Five-member larger bench of SC headed by Justice Umar Ata Bandial restores all sacked govt employees
ISLAMABAD ( Web News )
The Supreme Court of Pakistan on Friday restored government employees, sacked through an earlier judgment delivered by three-member bench headed by Justice Mushir Alam, which struck down the Sacked Employees (Reinstatement) Ordinance Act 2010, while exercising Court’s jurisdiction under Article 184(3) of the Constitution read with Article 187 of the Constitution. The detailed judgment will be issued later on. The court has issued short order consisting eight pages on Friday. Justice Umar Atan Bandial read out the short order in the court.
However, all review petitions in the case were dismissed by the apex court bench in a 4:1 majority decision. Justice Syed Mansoor Ali Shah dissented with the majority order, which was announced by Justice Umar Ata Bandial.
All employees from 1996 to 1999 have been reinstated by the apex court.
A five judge bench of the apex Court headed by Justice Umar Ata Bandial and comprising Justice Sajjad Ali Shah, Justice Syed Mansoor Ali Shah, Justice Qazi Muhammad Amin Ahmed and Justice Amin-Ud-Din Khan had reserved the judgment on Thursday after hearing the arguments of all the counsels in the case.
Under the verdict, the employees from Grade 1 to 7 have been reinstated unconditionally from the date of their appointment while those in Grade 8 to 17 and above will be required the passing of any aptitude or scholastic or skill test, for appointment thereon shall from the date of the judgment under review be restored to their said posts on the same terms and conditions of service applicable on the date of their initial termination.
The court order says for reasons to be recorded later, these review petitions are dismissed. The impugned legislation, namely, the Sacked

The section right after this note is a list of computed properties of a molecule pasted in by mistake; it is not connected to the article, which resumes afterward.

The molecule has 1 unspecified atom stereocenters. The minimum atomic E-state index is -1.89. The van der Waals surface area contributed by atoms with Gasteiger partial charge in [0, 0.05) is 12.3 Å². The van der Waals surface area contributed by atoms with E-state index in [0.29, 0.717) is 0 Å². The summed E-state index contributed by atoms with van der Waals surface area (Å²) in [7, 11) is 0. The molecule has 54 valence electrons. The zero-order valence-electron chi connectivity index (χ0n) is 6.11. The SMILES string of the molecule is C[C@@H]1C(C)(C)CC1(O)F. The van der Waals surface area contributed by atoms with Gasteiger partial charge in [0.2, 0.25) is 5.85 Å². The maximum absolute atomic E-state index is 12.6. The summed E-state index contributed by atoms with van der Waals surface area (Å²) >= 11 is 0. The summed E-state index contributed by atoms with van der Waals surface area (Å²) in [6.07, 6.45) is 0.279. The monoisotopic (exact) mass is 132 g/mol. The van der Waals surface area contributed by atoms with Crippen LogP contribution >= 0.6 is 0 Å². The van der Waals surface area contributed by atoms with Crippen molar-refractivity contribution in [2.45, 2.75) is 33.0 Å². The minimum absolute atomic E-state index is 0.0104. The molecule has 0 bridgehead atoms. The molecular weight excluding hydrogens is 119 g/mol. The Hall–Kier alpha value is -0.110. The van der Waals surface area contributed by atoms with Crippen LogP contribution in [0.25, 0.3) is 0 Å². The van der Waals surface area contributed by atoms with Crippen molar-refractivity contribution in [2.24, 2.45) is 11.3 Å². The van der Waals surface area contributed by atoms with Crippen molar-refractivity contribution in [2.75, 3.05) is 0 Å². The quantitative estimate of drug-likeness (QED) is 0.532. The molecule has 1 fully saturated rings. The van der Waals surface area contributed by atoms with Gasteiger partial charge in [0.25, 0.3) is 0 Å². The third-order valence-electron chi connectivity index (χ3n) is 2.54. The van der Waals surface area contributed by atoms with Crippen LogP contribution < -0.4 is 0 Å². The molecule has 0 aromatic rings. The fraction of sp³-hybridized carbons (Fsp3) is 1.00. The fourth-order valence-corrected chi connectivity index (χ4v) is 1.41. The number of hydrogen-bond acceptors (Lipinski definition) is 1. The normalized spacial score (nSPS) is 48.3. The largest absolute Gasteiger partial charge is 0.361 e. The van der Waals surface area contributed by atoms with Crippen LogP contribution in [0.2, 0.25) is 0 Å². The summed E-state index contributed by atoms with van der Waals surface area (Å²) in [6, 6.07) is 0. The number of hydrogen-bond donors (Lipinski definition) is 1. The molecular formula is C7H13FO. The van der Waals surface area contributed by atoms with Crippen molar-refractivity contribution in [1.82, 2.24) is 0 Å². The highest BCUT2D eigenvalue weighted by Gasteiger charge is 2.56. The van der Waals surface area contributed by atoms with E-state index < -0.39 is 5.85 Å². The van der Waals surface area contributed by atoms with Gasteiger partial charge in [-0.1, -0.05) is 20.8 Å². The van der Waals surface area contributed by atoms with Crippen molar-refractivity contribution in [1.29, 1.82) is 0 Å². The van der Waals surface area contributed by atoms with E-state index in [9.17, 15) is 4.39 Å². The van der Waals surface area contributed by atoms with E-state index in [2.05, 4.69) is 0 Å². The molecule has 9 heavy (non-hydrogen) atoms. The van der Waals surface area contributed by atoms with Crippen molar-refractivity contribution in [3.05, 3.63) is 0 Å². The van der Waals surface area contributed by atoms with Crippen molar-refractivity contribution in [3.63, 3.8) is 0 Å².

Employees (Re-instatement) Act, 2010 (“Act”) is held to be violative of, inter alia, Articles 25, 18, 9 and 4 of the Constitution of Islamic Republic of Pakistan, 1973 (“Constitution”) and therefore void under the provisions of Article 8 of the Constitution.
- However, in exercise of the Court’s jurisdiction under Article 184(3) of the Constitution read with Article 187, we have taken into consideration the services rendered by the re-instated employees of the “employers” [as defined in Section 2(d) of the Act] and hereby order that:
- Employees who were holding posts that on the date of their initial termination of service (from 01.11.1996 to 12.10.1999) did not require any aptitude or scholastic or skill test, for appointment thereon, shall be restored from the date of the judgment under review to the posts they were holding on the same terms and conditions of service applicable on the date of their termination pursuant to the judgment under review.
- Such other employees who were holding posts that on the date of their initial termination of service (from 01.11.1996 to 12.10.1999) required the passing of any aptitude or scholastic or skill test, for appointment thereon shall from the date of the judgment under review be restored to their said posts on the same terms and conditions of service applicable on the date of their initial termination.
iii. Any improvement in the terms and conditions of service of all the restored employees shall be granted strictly in accordance with the laws and rules applicable to their service or employment and in the absence thereof by regulations laid down for this purpose by their respective employers.
- The relief granted in sub-paragraphs (i) and (ii) above shall not be granted to employees whose initial termination of service (from 01.11.1996 to 12.10.1999) was on grounds of absence from duty, misconduct, corruption, misappropriation of money/stock or unfitness on medical grounds if such termination was not set aside finally by a Court of law.